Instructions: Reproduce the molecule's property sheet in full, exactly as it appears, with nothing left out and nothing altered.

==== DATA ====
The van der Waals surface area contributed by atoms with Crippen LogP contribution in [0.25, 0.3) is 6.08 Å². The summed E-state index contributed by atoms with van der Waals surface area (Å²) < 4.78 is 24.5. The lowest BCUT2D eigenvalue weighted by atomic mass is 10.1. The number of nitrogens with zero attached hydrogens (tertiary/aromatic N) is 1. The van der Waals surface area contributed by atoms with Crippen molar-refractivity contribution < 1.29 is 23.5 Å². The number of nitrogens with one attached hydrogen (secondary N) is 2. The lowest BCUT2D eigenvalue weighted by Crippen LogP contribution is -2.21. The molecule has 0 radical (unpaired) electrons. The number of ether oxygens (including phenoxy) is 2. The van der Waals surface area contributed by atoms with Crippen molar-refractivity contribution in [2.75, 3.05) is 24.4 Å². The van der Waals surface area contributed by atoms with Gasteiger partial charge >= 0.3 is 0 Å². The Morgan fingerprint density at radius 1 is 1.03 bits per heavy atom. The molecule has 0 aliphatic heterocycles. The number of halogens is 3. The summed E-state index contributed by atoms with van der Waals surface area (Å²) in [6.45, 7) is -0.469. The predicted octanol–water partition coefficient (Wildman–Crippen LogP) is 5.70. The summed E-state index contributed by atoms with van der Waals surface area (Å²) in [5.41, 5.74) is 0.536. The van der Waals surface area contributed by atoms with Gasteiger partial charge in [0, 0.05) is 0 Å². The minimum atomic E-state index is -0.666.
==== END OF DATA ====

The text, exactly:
The van der Waals surface area contributed by atoms with Crippen LogP contribution in [0.25, 0.3) is 6.08 Å². The summed E-state index contributed by atoms with van der Waals surface area (Å²) < 4.78 is 24.5. The lowest BCUT2D eigenvalue weighted by atomic mass is 10.1. The number of nitrogens with zero attached hydrogens (tertiary/aromatic N) is 1. The van der Waals surface area contributed by atoms with Crippen molar-refractivity contribution < 1.29 is 23.5 Å². The number of nitrogens with one attached hydrogen (secondary N) is 2. The lowest BCUT2D eigenvalue weighted by Crippen LogP contribution is -2.21. The molecule has 0 radical (unpaired) electrons. The number of ether oxygens (including phenoxy) is 2. The van der Waals surface area contributed by atoms with Crippen molar-refractivity contribution in [2.75, 3.05) is 24.4 Å². The van der Waals surface area contributed by atoms with Gasteiger partial charge >= 0.3 is 0 Å². The Morgan fingerprint density at radius 1 is 1.03 bits per heavy atom. The molecule has 0 aliphatic heterocycles. The number of halogens is 3. The summed E-state index contributed by atoms with van der Waals surface area (Å²) in [6.45, 7) is -0.469. The predicted octanol–water partition coefficient (Wildman–Crippen LogP) is 5.70. The summed E-state index contributed by atoms with van der Waals surface area (Å²) in [5.41, 5.74) is 0.536. The van der Waals surface area contributed by atoms with Gasteiger partial charge in [0, 0.05) is 0 Å². The minimum atomic E-state index is -0.666.